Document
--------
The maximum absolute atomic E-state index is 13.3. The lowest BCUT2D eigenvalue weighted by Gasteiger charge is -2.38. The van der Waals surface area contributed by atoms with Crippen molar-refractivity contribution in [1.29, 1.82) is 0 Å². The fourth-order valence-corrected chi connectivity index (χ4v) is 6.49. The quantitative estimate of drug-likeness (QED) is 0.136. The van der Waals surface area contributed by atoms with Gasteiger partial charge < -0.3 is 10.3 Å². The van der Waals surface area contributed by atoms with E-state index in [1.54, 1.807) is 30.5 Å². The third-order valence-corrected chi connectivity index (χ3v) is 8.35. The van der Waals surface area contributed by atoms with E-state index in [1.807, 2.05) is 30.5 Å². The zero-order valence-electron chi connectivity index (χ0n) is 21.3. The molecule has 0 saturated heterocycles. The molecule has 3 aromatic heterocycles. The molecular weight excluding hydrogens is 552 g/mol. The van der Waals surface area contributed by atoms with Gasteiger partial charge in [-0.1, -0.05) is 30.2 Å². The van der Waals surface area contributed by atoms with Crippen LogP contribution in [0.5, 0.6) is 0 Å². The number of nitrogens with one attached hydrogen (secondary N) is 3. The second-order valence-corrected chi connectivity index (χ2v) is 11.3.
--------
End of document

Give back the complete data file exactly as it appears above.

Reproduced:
The maximum absolute atomic E-state index is 13.3. The lowest BCUT2D eigenvalue weighted by Gasteiger charge is -2.38. The van der Waals surface area contributed by atoms with Crippen molar-refractivity contribution in [1.29, 1.82) is 0 Å². The fourth-order valence-corrected chi connectivity index (χ4v) is 6.49. The quantitative estimate of drug-likeness (QED) is 0.136. The van der Waals surface area contributed by atoms with Gasteiger partial charge < -0.3 is 10.3 Å². The van der Waals surface area contributed by atoms with E-state index in [1.54, 1.807) is 30.5 Å². The third-order valence-corrected chi connectivity index (χ3v) is 8.35. The van der Waals surface area contributed by atoms with E-state index in [1.807, 2.05) is 30.5 Å². The zero-order valence-electron chi connectivity index (χ0n) is 21.3. The molecule has 0 saturated heterocycles. The molecule has 3 aromatic heterocycles. The molecular weight excluding hydrogens is 552 g/mol. The van der Waals surface area contributed by atoms with Gasteiger partial charge in [-0.1, -0.05) is 30.2 Å². The van der Waals surface area contributed by atoms with Crippen LogP contribution in [0.5, 0.6) is 0 Å². The number of nitrogens with one attached hydrogen (secondary N) is 3. The second-order valence-corrected chi connectivity index (χ2v) is 11.3.